What problems do you see with the article’s credibility (ethos)?

area and exemplifies one or more of Zimdars’ classifications(e.g. fake news, junk science, satire, and so on).
Your task is to analyze the rhetoric on the website you select. Focus on evaluating the website’s credibility (ethos),
but also consider analyzing the article’s logic (logos) and emotional appeals (pathos).
MLA format is required for this assignment. Your final draft should be 4-5 pages.
Start by contextualizing the website’s rhetorical situation and providing a brief summary of the website’s content. In
the body of your essay, you should use textual evidence from your website and at least two secondary sources
from Criss Library and/or the Internet to explain the website’s ethical, logical, and/or emotional fallacies. Your
sources should not be about rhetorical appeals; they should be about the claims made on the website. Next, discuss
why the website is likely persuasive for some viewers even though the content is inaccurate, unethical, and/or
misleading by describing the rhetorical strategies the author(s) used to make their argument convincing. Conclude
by reflecting
on the
website you
disinformation/misinformation causes in general.
Write your paper to an academic audience with a diverse range of political perspectives.
Tools for Evaluating Credibility and Analyzing Rhetoric
Use whichever of the provided resources and concepts that help you develop the most effective rhetorical analysis of
your article:
“Zimdar’s Classifications” for classifying the type of news
– “CRAP Test” for evaluating the credibility of online sources
“Ten Questions for Fake News Detection” for identifying red flags about the credibility of sources
“Recognizing Logical Fallacies” for identifying logical fallacies
Ethos Logos Pathos Handout for evaluating rhetoric in general
Ouestions for Rhetorical Analysis
Use the following questions to help you get started rhetorically analyzing your article:
• How would you classify the article in relation to Zimdars’ classifications? Why?
• Who wrote the article? What is its purpose? Who is its intended audience?
• What problems do you see with the article’s credibility (ethos)? Why does it fail the CRAAP test?
• What appeals to emotion (pathos) or logical fallacies (logos) does the article use?
• How do these appeals impact the article’s credibility?
Focus on rhetorical analysis. Here is a clear synopsis of rhetorical analysis from the Texas A&M
University’s Writing Center: Rhetoric is the study of how writers and speakers use words to influence
an audience. A rhetorical analysis is an essay that breaks a work of non-fiction into parts and then
explains how the parts work together to create a certain effect-whether to persuade, entertain or
inform A rhetorical analysis should explore the rhetorician’s goals, the techniques (or tools) used,
examples of those techniques, and the effectiveness of those techniques. When writing a rhetorical
analysis, you are NOT saying whether you agree with the argument. Instead, you’re discussing how the
rhetorician makes that argument and whether or not the approach used is successful.
Craft a three-level thesis statement. Try using the following questions to help you develop a
working thesis statement.
• 1. Conclusion: How would you evaluate the source’s credibility and classify it using to
Zimdars’ list?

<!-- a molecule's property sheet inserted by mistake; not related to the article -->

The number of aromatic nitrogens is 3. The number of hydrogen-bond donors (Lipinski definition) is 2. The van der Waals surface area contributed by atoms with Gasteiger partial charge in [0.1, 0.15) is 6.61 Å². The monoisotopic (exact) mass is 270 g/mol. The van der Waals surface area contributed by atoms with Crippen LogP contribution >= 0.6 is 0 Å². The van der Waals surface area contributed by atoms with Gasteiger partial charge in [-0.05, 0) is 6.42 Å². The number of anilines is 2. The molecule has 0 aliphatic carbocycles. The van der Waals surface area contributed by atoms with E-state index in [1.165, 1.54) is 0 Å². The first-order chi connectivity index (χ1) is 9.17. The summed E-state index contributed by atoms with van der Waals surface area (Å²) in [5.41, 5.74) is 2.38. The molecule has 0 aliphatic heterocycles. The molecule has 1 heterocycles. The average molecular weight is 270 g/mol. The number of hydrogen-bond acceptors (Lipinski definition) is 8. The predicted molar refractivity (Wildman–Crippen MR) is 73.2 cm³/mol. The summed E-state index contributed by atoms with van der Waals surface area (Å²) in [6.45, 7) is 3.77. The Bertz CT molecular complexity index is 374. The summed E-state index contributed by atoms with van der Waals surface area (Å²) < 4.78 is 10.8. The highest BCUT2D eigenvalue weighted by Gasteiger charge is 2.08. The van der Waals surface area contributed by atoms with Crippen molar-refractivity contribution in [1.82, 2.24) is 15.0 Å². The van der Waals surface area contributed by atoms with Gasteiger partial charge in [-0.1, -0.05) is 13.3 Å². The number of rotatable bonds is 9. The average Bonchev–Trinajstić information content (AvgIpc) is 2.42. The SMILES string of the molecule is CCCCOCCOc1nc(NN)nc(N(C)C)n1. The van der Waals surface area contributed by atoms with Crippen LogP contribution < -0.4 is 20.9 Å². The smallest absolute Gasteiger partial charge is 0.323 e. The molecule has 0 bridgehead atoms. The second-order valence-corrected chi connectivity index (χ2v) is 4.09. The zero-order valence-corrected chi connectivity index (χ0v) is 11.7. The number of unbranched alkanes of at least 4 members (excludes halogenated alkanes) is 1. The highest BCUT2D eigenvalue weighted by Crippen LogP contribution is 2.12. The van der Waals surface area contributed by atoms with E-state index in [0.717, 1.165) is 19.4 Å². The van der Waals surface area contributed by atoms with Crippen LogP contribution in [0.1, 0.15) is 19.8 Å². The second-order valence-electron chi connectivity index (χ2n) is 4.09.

o 2. Premises: What is problematic about the source’s rhetoric (ethos, logos, pathos)?
3. Significance: Why is this article-and articles like it with the same classification-
important and/or relevant to you, your audience, and/or our world in general?
• Move beyond the five-paragraph essay structure. Don’t be boxed in by the five-paragraph essay
structure, with its three parallel points in the thesis statement. You do not need to choose three reasons
or elements of rhetoric to focus on in the body paragraphs: you may want to focus on more or fewer
but in more depth, or you may want to show more complex relationships between your ideas.
Develop and organize your paragraphs around your points of rhetorical analysis. Use the
provided resources and the concepts we’ve covered in the course readings to help determine the topics
for your paragraphs. Avoid organizing your paper with one paragraph on ethos, one on logos, and one
on pathos, since some rhetorical elements may require more in-depth analysis than the others. For
example, you may need to devote several paragraphs to exploring different aspects of the article’s
ethos, or you may want to explore several logical fallacies and/or emotional appeals over multiple
Develop an effective title, introduction, and conclusion. Use the strategies we have covered in the
course readings to craft these components of your paper, all of which can help engage your audience
and make your argument stand out. Consider developing a two-paragraph introduction and/or
conclusion to help you further contextualize and discuss the topic for your audience.
Include a works cited page and MLA in-text citations. This paper will need to include both a
works cited page and in-text citations as necessary (also known as parenthetical citations). These
elements should follow MLA guidelines. See the “MLA Works Cited’ and “MLA In-text Citations’I
resources on the course website for more information,
Edit your sentences for clarity and concision. Avoid unnecessary repetition and wordiness,
unclear language, and ineffective use of the passive voice. As you work toward finalizing your paper,
closely examine each sentence for clarity, concision, and focus. See the
“Sentence Clarity and
Concision’ resource on the course website for further tips.